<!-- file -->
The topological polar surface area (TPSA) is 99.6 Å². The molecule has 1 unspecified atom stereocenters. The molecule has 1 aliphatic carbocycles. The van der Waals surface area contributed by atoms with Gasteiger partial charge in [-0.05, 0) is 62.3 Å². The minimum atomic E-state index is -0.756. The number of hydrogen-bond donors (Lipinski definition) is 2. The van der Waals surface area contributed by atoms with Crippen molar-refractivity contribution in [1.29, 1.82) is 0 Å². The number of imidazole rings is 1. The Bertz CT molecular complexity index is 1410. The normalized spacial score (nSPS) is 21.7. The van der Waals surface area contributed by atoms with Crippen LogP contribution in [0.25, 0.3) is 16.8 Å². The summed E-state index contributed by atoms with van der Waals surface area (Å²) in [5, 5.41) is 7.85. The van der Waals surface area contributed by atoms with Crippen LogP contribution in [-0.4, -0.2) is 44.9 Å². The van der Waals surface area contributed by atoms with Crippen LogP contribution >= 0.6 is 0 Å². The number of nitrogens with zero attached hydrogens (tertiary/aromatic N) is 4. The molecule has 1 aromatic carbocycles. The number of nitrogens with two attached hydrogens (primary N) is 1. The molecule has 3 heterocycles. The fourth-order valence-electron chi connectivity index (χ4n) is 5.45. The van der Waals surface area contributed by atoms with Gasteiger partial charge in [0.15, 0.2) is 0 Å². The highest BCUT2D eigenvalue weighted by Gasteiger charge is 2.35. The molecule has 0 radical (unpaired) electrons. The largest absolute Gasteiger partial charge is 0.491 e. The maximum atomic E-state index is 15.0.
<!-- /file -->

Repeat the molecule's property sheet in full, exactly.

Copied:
The topological polar surface area (TPSA) is 99.6 Å². The molecule has 1 unspecified atom stereocenters. The molecule has 1 aliphatic carbocycles. The van der Waals surface area contributed by atoms with Gasteiger partial charge in [-0.05, 0) is 62.3 Å². The minimum atomic E-state index is -0.756. The number of hydrogen-bond donors (Lipinski definition) is 2. The van der Waals surface area contributed by atoms with Crippen molar-refractivity contribution in [1.29, 1.82) is 0 Å². The number of imidazole rings is 1. The Bertz CT molecular complexity index is 1410. The normalized spacial score (nSPS) is 21.7. The van der Waals surface area contributed by atoms with Crippen LogP contribution in [0.25, 0.3) is 16.8 Å². The summed E-state index contributed by atoms with van der Waals surface area (Å²) in [5, 5.41) is 7.85. The van der Waals surface area contributed by atoms with Crippen LogP contribution in [-0.4, -0.2) is 44.9 Å². The van der Waals surface area contributed by atoms with Crippen LogP contribution >= 0.6 is 0 Å². The number of nitrogens with zero attached hydrogens (tertiary/aromatic N) is 4. The molecule has 1 aromatic carbocycles. The number of nitrogens with two attached hydrogens (primary N) is 1. The molecule has 3 heterocycles. The fourth-order valence-electron chi connectivity index (χ4n) is 5.45. The van der Waals surface area contributed by atoms with Gasteiger partial charge in [0.15, 0.2) is 0 Å². The highest BCUT2D eigenvalue weighted by Gasteiger charge is 2.35. The molecule has 0 radical (unpaired) electrons. The largest absolute Gasteiger partial charge is 0.491 e. The maximum atomic E-state index is 15.0.